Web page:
Nickel is a biologically essential element for marine life, with the potential to influence diverse processes, including methanogenesis, nitrogen uptake and coral health, in both modern and past oceans. However, an incomplete view of oceanic Ni cycling has stymied understanding of how Ni may impact marine life in these modern and ancient oceans. Here we combine data-constrained global biogeochemical circulation modelling with culture experiments and find that Ni in oligotrophic gyres is both chemically and biologically labile and only minimally incorporated into diatom frustules. We then develop a framework for understanding oceanic Ni distributions, and in particular the two dominant features of the global marine Ni distribution: the deep concentration maximum and the residual pool of approximately 2 nM Ni in subtropical gyres. We suggest that slow depletion of Ni relative to macronutrients in upwelling regions can explain the residual Ni pool, and reversible scavenging or slower regeneration of Ni compared with macronutrients contributes to the distinct Ni vertical distribution. The strength of these controls may have varied in the past ocean, impacting Ni bioavailability and setting a fine balance between Ni feast and famine for phytoplankton, with implications for both ocean chemistry and climate state.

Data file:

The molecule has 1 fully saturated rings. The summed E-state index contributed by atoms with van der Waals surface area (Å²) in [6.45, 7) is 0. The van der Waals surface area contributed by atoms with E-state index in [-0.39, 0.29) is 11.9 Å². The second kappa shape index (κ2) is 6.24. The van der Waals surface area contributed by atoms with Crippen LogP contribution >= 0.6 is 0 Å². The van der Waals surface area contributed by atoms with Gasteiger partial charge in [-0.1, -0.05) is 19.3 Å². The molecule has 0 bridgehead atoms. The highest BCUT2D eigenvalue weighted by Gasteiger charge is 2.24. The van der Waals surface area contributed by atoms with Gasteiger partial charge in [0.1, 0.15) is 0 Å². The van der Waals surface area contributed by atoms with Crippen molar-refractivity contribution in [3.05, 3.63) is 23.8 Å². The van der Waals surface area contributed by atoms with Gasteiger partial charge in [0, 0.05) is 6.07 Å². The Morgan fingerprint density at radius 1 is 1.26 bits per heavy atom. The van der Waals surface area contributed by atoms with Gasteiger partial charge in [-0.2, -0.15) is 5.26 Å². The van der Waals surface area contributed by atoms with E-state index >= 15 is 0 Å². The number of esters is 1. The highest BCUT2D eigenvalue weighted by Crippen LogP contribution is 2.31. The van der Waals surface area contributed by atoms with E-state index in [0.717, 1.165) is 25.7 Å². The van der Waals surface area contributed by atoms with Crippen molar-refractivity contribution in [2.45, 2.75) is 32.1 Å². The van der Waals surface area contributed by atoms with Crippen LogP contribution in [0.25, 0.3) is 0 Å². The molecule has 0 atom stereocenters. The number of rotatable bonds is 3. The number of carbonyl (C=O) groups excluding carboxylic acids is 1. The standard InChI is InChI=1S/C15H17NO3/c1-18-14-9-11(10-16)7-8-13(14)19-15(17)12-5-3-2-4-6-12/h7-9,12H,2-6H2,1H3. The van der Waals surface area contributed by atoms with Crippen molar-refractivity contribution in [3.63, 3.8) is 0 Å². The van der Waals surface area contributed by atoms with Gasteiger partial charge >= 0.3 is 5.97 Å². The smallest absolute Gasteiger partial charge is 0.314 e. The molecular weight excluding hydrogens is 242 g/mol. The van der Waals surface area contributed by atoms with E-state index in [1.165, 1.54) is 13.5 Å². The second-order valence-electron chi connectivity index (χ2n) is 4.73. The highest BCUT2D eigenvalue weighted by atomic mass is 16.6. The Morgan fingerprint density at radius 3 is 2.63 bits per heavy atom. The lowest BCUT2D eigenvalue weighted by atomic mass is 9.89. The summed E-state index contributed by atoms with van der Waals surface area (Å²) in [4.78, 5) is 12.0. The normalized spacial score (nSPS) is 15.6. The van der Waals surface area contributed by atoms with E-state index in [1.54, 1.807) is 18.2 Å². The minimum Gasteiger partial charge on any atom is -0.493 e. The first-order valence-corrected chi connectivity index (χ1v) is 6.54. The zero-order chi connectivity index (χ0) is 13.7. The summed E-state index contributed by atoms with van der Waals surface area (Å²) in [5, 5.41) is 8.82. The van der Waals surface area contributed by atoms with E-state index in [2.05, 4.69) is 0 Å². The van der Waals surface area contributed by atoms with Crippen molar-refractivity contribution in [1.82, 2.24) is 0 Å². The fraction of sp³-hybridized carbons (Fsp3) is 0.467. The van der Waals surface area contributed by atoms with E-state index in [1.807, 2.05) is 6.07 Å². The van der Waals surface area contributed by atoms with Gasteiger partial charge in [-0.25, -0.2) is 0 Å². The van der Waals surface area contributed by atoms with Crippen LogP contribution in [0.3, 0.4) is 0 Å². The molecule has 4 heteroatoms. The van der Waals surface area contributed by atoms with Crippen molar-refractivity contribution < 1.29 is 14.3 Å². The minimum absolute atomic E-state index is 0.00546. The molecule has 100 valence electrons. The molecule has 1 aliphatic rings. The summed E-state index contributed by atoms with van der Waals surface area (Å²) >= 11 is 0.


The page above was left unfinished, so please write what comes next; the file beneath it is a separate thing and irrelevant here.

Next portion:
ASJC Scopus subject areas
- Earth and Planetary Sciences(all)